About 10 million BT broadband, phone and TV customers will be hit with inflation-busting price rises of up to 7% from 20 September. Now's the last chance for large numbers to switch elsewhere penalty-free.
While ditching BT won't be best for everyone, for those who want to do so without charge, you've got 30 calendar days from notification to tell BT you're switching, where you'll be required to give 14 calendar days' notice to leave.
The telecoms giant has been telling customers about its price hikes via post or email in batches since 25 July. So it's too late for the first lot (if so, our full tips below will still help), while depending on when you got notification, the clock may also be ticking fast. BT says the last batch of customers should have been told on 20 August.
How prices will rise from 20 September
Here's what's happening for existing customers:
- Line rental increases: Standard line rental rises from £16.99/month to £17.99/month and line rental saver (where you pay for a year upfront) from £183.48/year to £194.28/year.
- Call costs and call packages up: Many packages of inclusive calls are up, eg, unlimited anytime calls to landlines from £7.45/month to £7.95/month if you signed up on or before 20 June 2014. Costs outside a package have also risen such as calls to landlines from 9.58p/minute to 10.24p/minute or 12.77p/minute to 13.65p/minute to mobiles.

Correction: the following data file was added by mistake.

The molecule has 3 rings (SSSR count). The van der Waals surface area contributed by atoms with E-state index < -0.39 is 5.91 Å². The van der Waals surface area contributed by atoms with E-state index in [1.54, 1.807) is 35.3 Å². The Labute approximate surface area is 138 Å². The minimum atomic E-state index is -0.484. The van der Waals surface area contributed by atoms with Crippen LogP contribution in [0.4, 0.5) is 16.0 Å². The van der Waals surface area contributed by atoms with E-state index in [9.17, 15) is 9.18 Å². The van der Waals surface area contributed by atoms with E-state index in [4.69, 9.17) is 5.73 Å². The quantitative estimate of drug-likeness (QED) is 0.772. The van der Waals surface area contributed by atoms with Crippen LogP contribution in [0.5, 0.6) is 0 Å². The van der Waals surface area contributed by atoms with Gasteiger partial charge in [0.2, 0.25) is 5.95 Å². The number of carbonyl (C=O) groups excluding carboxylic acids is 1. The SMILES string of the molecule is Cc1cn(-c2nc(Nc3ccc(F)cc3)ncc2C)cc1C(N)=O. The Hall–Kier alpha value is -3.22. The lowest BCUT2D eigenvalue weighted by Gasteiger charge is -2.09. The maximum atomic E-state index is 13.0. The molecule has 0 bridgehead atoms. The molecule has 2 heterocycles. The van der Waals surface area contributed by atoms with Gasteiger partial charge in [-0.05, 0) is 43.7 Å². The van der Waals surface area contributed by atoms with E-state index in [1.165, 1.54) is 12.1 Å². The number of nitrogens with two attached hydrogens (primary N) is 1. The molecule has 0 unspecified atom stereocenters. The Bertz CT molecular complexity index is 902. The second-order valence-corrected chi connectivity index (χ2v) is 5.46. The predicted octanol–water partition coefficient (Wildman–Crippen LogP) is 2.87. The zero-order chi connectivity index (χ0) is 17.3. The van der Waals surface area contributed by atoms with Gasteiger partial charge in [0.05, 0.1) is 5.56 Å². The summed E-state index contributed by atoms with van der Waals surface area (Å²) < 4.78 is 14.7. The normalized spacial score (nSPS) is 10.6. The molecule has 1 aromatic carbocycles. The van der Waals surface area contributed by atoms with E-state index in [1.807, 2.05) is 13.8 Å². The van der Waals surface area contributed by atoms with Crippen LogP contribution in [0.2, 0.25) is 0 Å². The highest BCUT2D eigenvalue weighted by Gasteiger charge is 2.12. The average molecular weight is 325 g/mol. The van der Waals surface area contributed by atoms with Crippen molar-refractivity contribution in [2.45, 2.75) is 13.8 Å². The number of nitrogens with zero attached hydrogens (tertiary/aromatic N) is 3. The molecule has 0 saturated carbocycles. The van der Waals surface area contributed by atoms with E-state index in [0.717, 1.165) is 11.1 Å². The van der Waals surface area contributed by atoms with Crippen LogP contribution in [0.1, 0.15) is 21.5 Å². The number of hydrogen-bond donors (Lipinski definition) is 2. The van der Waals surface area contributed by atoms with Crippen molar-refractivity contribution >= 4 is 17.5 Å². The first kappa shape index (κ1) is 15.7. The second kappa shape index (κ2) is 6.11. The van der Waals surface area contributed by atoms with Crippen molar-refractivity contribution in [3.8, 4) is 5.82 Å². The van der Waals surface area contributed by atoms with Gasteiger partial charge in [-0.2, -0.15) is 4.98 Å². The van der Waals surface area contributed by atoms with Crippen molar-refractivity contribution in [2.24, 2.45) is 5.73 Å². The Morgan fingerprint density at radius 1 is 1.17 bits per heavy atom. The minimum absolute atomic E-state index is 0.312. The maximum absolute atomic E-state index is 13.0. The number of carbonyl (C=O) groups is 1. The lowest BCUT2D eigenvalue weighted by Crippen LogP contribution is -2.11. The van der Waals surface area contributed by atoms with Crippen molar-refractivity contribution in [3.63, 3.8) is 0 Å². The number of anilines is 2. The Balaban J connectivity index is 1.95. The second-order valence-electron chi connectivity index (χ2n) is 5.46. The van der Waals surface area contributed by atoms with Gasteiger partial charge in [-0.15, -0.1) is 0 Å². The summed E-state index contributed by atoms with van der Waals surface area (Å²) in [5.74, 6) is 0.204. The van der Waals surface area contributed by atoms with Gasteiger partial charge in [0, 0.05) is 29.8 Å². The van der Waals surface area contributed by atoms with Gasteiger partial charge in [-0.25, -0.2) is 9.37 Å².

- Broadband rises: BT has multiple packages, which will rise by a maximum of 6.94% a month. To check your price, enter your details on BT's website. For example, the broadband and weekend calls package increases from £13/month to £13.90/month.
- TV packages up: They'll rise by 30p/month-£1/month depending on which package you have.
These are just the headline changes, for a full list of hikes, see BT's website.
The move follows more than five million BT Sport customers either being automatically opted into paying up to £141/year when they previously got it 'free', or facing a steep price rise soon. We've written a separate Beat the BT Sport hike guide for full info on this.
Five steps to beat the BT hikes
1. Ditch and switch. You can leave penalty-free.
BT is largely duty bound to allow existing customers to cancel their contract penalty-free because rules from regulator Ofcom state providers must allow this if they haven't informed customers of the price rise when they signed up.
If you want to switch to another provider penalty free, BT says you've got 30 calendar days from notification to tell BT you're switching, where you'll be required to give 14 calendar days' notice to leave.
If you want to cancel your contract completely without switching to a new provider, you've got 30 calendar days from notification to tell BT you're switching, where you'll be required to give 30 calendar days' notice to leave.
BT adds that customers won't be charged for their "hub" (router) if leaving due to the price rises. However, if you have line rental saver, while you can cancel this and other elements you have with BT penalty free, you won't be refunded any unused months left on your line rental saver contract.